The Case Argued On February 27 Is American Express Company v. Italian Colors Restaurant
On November 20, 2012, I posted about American Express Company v. Italian Colors Restaurant, the case now before the Supreme Court in which merchants have challenged American Express’s practice requiring them to accept its credit cards as a condition to accepting its charge cards. (Charge cards amounts must be paid off each month, while credit cards can run a balance). The merchants’ problem is that their agreements with American Express are subject to arbitration and a class action waiver, and it is prohibitively expensive to challenge American Express’s business practices in arbitration, when the upside for a typical claimant might be only $5,000.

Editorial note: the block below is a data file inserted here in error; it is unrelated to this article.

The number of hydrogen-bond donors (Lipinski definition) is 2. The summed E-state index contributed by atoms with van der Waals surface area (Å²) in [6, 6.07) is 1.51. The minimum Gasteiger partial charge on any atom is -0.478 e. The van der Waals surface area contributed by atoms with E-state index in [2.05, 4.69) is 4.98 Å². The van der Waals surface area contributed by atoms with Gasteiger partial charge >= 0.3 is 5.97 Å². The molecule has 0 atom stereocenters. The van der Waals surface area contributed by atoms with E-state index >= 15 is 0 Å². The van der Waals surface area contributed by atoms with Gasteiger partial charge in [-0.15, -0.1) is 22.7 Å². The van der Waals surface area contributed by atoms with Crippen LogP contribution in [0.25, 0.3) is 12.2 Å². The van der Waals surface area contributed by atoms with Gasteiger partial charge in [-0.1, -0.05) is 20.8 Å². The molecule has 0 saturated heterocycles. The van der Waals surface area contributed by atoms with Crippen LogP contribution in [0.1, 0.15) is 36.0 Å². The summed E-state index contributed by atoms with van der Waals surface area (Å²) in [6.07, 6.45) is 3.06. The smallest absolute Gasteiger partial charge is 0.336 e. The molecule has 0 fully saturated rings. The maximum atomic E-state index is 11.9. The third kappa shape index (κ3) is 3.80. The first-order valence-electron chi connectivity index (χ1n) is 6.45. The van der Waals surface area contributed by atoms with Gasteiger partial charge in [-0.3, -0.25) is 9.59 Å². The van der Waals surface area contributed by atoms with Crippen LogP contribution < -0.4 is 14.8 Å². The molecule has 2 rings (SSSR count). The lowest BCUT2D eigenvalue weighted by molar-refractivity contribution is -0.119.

On February 27, 2013, Binyamin Appelbaum reports in the New York Times that the oral argument does not augur well for the merchants. A majority seems to be leaning toward requiring the merchants resolve their complaints through arbitration, though it may be prohibitively expensive to do so. Justice Breyer, who in the past has favored limiting arbitration, is quoted as saying, “It is an odd doctrine that just says, plaintiff by plaintiff, you can ignore an arbitration clause if you can get a case that’s expensive enough.”
Augur holding lituus. Wikimedia.
So is the flip side to such an “odd doctrine” that you can have a right to complain about an antitrust violation, without a practical remedy, if you are a party to an arbitration clause with a class action waiver?
Scotusblog also posted about the case on February 22, 2013.